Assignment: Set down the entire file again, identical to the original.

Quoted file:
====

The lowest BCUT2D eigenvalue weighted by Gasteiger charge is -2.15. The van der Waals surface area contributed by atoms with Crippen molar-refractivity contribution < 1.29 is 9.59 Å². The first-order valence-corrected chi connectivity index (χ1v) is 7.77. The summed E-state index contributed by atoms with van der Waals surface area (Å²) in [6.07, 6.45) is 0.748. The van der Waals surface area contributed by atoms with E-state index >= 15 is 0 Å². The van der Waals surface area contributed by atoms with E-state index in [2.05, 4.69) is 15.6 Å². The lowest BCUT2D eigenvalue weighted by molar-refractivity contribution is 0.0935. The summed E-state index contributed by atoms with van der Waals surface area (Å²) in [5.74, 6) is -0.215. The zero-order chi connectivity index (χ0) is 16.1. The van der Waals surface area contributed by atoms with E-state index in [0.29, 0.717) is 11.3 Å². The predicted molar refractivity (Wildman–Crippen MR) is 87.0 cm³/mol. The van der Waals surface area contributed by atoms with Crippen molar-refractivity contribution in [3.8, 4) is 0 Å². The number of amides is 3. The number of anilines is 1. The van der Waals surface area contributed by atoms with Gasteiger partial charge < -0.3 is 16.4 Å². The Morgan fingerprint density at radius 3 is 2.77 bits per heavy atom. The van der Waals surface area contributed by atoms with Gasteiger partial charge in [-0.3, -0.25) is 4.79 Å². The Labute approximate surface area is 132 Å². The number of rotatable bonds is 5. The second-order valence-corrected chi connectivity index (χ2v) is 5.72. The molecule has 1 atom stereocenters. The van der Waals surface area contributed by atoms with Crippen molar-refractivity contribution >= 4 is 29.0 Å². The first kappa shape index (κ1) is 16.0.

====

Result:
The lowest BCUT2D eigenvalue weighted by Gasteiger charge is -2.15. The van der Waals surface area contributed by atoms with Crippen molar-refractivity contribution < 1.29 is 9.59 Å². The first-order valence-corrected chi connectivity index (χ1v) is 7.77. The summed E-state index contributed by atoms with van der Waals surface area (Å²) in [6.07, 6.45) is 0.748. The van der Waals surface area contributed by atoms with E-state index >= 15 is 0 Å². The van der Waals surface area contributed by atoms with E-state index in [2.05, 4.69) is 15.6 Å². The lowest BCUT2D eigenvalue weighted by molar-refractivity contribution is 0.0935. The summed E-state index contributed by atoms with van der Waals surface area (Å²) in [5.74, 6) is -0.215. The zero-order chi connectivity index (χ0) is 16.1. The van der Waals surface area contributed by atoms with E-state index in [0.29, 0.717) is 11.3 Å². The predicted molar refractivity (Wildman–Crippen MR) is 87.0 cm³/mol. The van der Waals surface area contributed by atoms with Crippen molar-refractivity contribution in [3.8, 4) is 0 Å². The number of amides is 3. The number of anilines is 1. The van der Waals surface area contributed by atoms with Gasteiger partial charge < -0.3 is 16.4 Å². The Morgan fingerprint density at radius 3 is 2.77 bits per heavy atom. The van der Waals surface area contributed by atoms with Gasteiger partial charge in [-0.3, -0.25) is 4.79 Å². The Labute approximate surface area is 132 Å². The number of rotatable bonds is 5. The second-order valence-corrected chi connectivity index (χ2v) is 5.72. The molecule has 1 atom stereocenters. The van der Waals surface area contributed by atoms with Crippen molar-refractivity contribution >= 4 is 29.0 Å². The first kappa shape index (κ1) is 16.0.